- The Wizard of Oz (1939)– Screenplay by Noel Langley & Florence Ryerson and Edgar Allan Woolf – The first scene is that of our hero, Dorothy Gale, running with her dog, Toto. But she’s not running fromsomething, she’s running tosomething. She’s running home.(Which will turn out to be a major theme in this picture.) By the end of Page 1 we learn that Dorothy is frantic over the fact that Toto just bit Miss Gulch, the richest ―and meanest ―woman in town and now plans to have the dog destroyed. Dorothy pleads with her guardians, Auntie Em and Uncle Henry, to prevent this catastrophe.
- Vertigo (1958) – Screenplay by Alec Coppel & Samuel Taylor – Here’s another chase scene. Only the hero, John “Scottie” Ferguson, isn’t being chased, he’s the pursuer. He’s a plain-clothed detective leading his fellow cops in pursuit of a fugitive across the rooftops of San Francisco. And he screws up, making a mistake that costs the life of a one of his team and leading to an attack of vertigo that will prove critical to the story’s climax.
- Raiders of the Lost Ark (1981) – Screenplay by Lawrence Kasdan – This action-filled opening sequence encapsulates all the elements of the classic 1940s adventure serials George Lucas and Steven Spielberg meant to update: the exotic location, the intrepid hero, the insidious deathtraps, and the breathless escapes. Throughout it all, we see that Harrison Ford’s Indiana Jones is less than perfect, screwing up as often as he succeeds, eluding death by a hair’s width multiple times within the script’s first few pages.
- The Social Network (2010) – Screenplay by Aaron Sorkin – “Did you know there are more people with genius I.Q.’s living in China than there are people of kind any living in the United States?” This is the weird and provocative question posted by college-aged Mark Zuckerberg in a long and absolutely riveting restaurant exchange with his soon-to-be ex-girlfriend, a conversation filled with enough tension, humor, conflict, twists, wisecracks, intelligence, and emotion to make it worthy of a one-act play.
- Dolemite is my Name (2019) – Screenplay by Scott Alexander and Larry Karazewski –Okay, this is a weird choice. But I just happened to see this Eddie Murphy vehicle on Netflix and admired how skillfully it opened. The movie opens in what appears to be a 1970s-era radio station control booth. Murphy’s character, middle-aged hustler/performer Rudy Ray Moore, is trying to cajole the local DJ, played by Snoop Dog, into playing one of his self-produced R&B records. The more the DJ rejects Moore, the harder Moore pushes back, offering one record after another, until he’s finally forced to relent. The twist: This isn’t a radio station. It’s a DJ booth inside an LA record store. The record store where Moore works as a cashier. Moore can’t even get a break from his own co-worker.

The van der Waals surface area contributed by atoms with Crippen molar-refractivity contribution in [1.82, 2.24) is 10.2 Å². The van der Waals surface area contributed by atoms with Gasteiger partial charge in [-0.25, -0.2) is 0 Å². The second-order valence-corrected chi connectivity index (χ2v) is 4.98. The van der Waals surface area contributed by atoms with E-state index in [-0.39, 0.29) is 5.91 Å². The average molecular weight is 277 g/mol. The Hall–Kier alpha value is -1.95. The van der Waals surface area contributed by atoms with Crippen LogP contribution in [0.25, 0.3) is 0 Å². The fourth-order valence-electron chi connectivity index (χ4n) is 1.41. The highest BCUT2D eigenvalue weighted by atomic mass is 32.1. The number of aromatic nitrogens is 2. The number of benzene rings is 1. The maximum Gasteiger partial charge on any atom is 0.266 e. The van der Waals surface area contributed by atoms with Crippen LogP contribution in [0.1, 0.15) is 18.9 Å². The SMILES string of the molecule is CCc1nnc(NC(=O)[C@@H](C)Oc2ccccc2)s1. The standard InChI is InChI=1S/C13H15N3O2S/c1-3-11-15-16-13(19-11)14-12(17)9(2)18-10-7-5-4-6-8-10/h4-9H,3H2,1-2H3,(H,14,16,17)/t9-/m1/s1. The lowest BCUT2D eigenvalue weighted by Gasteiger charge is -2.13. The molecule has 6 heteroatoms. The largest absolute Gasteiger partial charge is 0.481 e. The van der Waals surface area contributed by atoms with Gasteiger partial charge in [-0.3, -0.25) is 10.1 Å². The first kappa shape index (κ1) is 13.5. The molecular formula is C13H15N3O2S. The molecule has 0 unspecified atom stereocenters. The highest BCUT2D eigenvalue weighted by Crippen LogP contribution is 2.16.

So what do all of these scenes have in common?
- All open with characters in conflict. The action has started even before we arrive, and we jump into the middle of it.
- The characters are active, seeking to accomplish something and forced to deal with multiple obstacles in their quest for success.
- And here’s the most important element: The characters Ultimately, Dorothy Gale is forced to hand Toto over to Miss Gulch. Scottie Ferguson not only fails to get his man, but now has a friend’s death on his conscience as well. Indiana Jones acquires the ancient idol, but is forced to hand it over to his rival, Belloq. Mark Zuckerberg loses the girl. Rudy Ray Moore fails to get his records played.
This is a great formula for grabbing a reader’s attention. Open with your lead character trying to solve a problem.Not the Big Problem that will ultimately drive your story, but a smaller one that represents the hero’s status when the story begins. Fill the scene with emotion. With passion. Heroes need to want things badly, whether it’s an ancient golden idol, the apprehension of a fleeing criminal, or just having a friend play your vanity record.
Just as important is how your hero deals with failure. For that will/should be the overall thrust of the story to come.
But what about TV pilots? Are the rules any different? Not really. In fact, with home viewers now having more than 500 scripted series to choose from, it’s become more imperative than ever to engage the audience within the first few seconds. Because if you don’t, they can look for something more entertaining literally at the click of a button.
We live in a world of increasingly shorter and shorter attention spans. Instant gratification is no longer just desirable, but a “must have.” If you can’t grab your reader on Page 1, you may never get a chance to do so on Page 2. – Allen B. Ury